Well it’s worth it, I think, for the health of the ecosystem because we’re seeing a lot of triple-A games doubling down on the things that triple-A games do.

Budgets getting higher, games getting more focused on those narrow definitions, so as the middle sort of starts to bleed away, we’re going to have to see more things bubbling up on the network side that carry the industry creatively.

KS: I do hope, like Mark Cerny was talking about in his talk here, that there’s an opportunity to reevaluate our process of developing new triple-A titles. Because certainly... He kept comparing it to Hollywood blockbusters.

And I know from living in Los Angeles, and having a lot of friends in the entertainment industry, that part of the reason of those budgets are so huge is because they are also grounded in a very established process that’s hard to change, but one in which there are many, many inefficiencies. Those movies don’t have to cost as much as they cost, and it’d be nice if we could do better.

If we can do better on efficiency, then we don’t have to spend as much money. Then we can start to take more risks, right? Even with triple-A games?

KS: Yeah, exactly.

Do you look at the course of thatgamecompany and think, "Maybe someday we’ll develop something that costs 60 dollars and a stamp it onto a Blu-ray"?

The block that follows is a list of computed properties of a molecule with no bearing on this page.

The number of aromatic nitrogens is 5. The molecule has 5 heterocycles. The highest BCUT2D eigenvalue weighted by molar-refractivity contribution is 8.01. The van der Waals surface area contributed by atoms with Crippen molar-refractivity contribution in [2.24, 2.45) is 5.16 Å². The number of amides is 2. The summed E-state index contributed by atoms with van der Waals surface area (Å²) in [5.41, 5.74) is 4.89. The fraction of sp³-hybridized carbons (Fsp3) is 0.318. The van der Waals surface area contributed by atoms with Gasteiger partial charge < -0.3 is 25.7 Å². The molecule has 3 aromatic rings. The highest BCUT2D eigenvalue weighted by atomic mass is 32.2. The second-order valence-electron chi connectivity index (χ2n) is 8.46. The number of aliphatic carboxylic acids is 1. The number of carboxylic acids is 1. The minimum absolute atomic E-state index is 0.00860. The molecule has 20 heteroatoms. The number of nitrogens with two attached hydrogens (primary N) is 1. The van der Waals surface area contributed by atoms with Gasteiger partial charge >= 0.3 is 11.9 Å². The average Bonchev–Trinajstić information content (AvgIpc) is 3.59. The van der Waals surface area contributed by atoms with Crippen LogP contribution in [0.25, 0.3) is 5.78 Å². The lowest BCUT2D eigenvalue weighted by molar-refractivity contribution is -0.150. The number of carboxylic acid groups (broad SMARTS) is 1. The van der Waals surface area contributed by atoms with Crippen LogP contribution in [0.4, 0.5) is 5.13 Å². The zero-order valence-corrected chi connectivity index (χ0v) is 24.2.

KS: I don’t know. I mean, you never say never, because you never know where inspiration or technology is going to take us. But it seems like there’s so many new opportunities with alternative business models, in especially the free-to-play space being the most extreme of them. Well, there’s just a lot of possibilities out there, so I don’t know where it’s going to take us.

But you are establishing an audience on the PlayStation 3, too.

KS: Yeah, definitely. The PlayStation Network audience has been really great to us. I think, because as we were talking about earlier, they’re very, what I think of as "literate gamers." They play everything. They read about games. They talk about games in a very literate way, and are looking for that new experience.

That goes against the expectation the industry seems to have, that they’re actually looking for the same experience that they already had.

KS: Yeah. Yeah, it turns out gamers are not stupid, and I don’t think we should treat them like they are.